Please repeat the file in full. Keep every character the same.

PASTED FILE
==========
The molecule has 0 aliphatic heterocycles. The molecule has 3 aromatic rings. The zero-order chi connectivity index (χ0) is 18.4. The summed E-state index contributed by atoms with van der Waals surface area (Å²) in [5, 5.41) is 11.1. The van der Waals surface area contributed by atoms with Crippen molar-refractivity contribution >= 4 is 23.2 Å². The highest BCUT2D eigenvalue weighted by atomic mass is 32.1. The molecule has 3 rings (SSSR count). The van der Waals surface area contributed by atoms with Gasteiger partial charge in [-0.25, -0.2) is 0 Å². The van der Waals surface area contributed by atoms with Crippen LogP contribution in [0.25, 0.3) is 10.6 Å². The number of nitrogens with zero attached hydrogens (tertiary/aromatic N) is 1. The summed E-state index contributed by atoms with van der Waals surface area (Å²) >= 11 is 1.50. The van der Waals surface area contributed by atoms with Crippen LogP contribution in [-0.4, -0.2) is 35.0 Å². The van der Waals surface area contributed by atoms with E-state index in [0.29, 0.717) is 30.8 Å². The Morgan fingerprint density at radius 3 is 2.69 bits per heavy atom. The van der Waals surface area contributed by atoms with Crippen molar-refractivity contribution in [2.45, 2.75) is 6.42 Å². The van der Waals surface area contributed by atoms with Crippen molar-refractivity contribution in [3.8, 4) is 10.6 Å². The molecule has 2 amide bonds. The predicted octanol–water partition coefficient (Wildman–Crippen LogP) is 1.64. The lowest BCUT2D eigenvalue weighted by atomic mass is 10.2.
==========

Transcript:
The molecule has 0 aliphatic heterocycles. The molecule has 3 aromatic rings. The zero-order chi connectivity index (χ0) is 18.4. The summed E-state index contributed by atoms with van der Waals surface area (Å²) in [5, 5.41) is 11.1. The van der Waals surface area contributed by atoms with Crippen molar-refractivity contribution >= 4 is 23.2 Å². The highest BCUT2D eigenvalue weighted by atomic mass is 32.1. The molecule has 3 rings (SSSR count). The van der Waals surface area contributed by atoms with Gasteiger partial charge in [-0.25, -0.2) is 0 Å². The van der Waals surface area contributed by atoms with Crippen LogP contribution in [0.25, 0.3) is 10.6 Å². The number of nitrogens with zero attached hydrogens (tertiary/aromatic N) is 1. The summed E-state index contributed by atoms with van der Waals surface area (Å²) >= 11 is 1.50. The van der Waals surface area contributed by atoms with Crippen LogP contribution in [-0.4, -0.2) is 35.0 Å². The van der Waals surface area contributed by atoms with E-state index in [0.29, 0.717) is 30.8 Å². The Morgan fingerprint density at radius 3 is 2.69 bits per heavy atom. The van der Waals surface area contributed by atoms with Crippen molar-refractivity contribution in [2.45, 2.75) is 6.42 Å². The van der Waals surface area contributed by atoms with Crippen molar-refractivity contribution in [3.8, 4) is 10.6 Å². The molecule has 2 amide bonds. The predicted octanol–water partition coefficient (Wildman–Crippen LogP) is 1.64. The lowest BCUT2D eigenvalue weighted by atomic mass is 10.2.